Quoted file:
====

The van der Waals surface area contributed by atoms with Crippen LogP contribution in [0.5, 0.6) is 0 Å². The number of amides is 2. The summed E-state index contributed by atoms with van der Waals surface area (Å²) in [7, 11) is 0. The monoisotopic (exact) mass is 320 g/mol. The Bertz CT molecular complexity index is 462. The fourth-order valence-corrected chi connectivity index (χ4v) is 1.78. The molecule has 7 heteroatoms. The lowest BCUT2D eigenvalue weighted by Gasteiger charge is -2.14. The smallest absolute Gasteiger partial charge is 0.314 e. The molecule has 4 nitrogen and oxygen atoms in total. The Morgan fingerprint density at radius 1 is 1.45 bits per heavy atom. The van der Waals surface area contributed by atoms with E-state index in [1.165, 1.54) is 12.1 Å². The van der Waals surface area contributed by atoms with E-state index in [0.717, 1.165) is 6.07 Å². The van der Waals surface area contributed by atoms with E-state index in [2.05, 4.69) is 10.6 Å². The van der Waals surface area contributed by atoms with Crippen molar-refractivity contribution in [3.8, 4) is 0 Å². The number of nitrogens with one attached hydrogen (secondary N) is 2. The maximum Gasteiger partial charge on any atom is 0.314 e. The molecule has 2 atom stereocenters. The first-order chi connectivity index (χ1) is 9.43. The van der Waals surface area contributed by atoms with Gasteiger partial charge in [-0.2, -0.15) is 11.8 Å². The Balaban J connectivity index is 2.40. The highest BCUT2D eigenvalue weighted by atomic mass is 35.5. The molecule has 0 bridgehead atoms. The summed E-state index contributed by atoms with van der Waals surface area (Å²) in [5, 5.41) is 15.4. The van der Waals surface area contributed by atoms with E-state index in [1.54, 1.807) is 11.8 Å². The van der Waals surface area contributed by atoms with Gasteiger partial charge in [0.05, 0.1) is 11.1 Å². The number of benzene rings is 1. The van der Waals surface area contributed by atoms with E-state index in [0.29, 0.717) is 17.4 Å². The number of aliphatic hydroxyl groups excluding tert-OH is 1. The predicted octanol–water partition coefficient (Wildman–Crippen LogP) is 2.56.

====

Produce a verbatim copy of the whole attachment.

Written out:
The van der Waals surface area contributed by atoms with Crippen LogP contribution in [0.5, 0.6) is 0 Å². The number of amides is 2. The summed E-state index contributed by atoms with van der Waals surface area (Å²) in [7, 11) is 0. The monoisotopic (exact) mass is 320 g/mol. The Bertz CT molecular complexity index is 462. The fourth-order valence-corrected chi connectivity index (χ4v) is 1.78. The molecule has 7 heteroatoms. The lowest BCUT2D eigenvalue weighted by Gasteiger charge is -2.14. The smallest absolute Gasteiger partial charge is 0.314 e. The molecule has 4 nitrogen and oxygen atoms in total. The Morgan fingerprint density at radius 1 is 1.45 bits per heavy atom. The van der Waals surface area contributed by atoms with E-state index in [1.165, 1.54) is 12.1 Å². The van der Waals surface area contributed by atoms with E-state index in [0.717, 1.165) is 6.07 Å². The van der Waals surface area contributed by atoms with E-state index in [2.05, 4.69) is 10.6 Å². The van der Waals surface area contributed by atoms with Crippen molar-refractivity contribution in [3.8, 4) is 0 Å². The number of nitrogens with one attached hydrogen (secondary N) is 2. The maximum Gasteiger partial charge on any atom is 0.314 e. The molecule has 2 atom stereocenters. The first-order chi connectivity index (χ1) is 9.43. The van der Waals surface area contributed by atoms with Gasteiger partial charge in [-0.2, -0.15) is 11.8 Å². The Balaban J connectivity index is 2.40. The highest BCUT2D eigenvalue weighted by atomic mass is 35.5. The molecule has 0 bridgehead atoms. The summed E-state index contributed by atoms with van der Waals surface area (Å²) in [5, 5.41) is 15.4. The van der Waals surface area contributed by atoms with E-state index in [1.54, 1.807) is 11.8 Å². The van der Waals surface area contributed by atoms with Gasteiger partial charge in [0.05, 0.1) is 11.1 Å². The number of benzene rings is 1. The van der Waals surface area contributed by atoms with E-state index in [0.29, 0.717) is 17.4 Å². The number of aliphatic hydroxyl groups excluding tert-OH is 1. The predicted octanol–water partition coefficient (Wildman–Crippen LogP) is 2.56.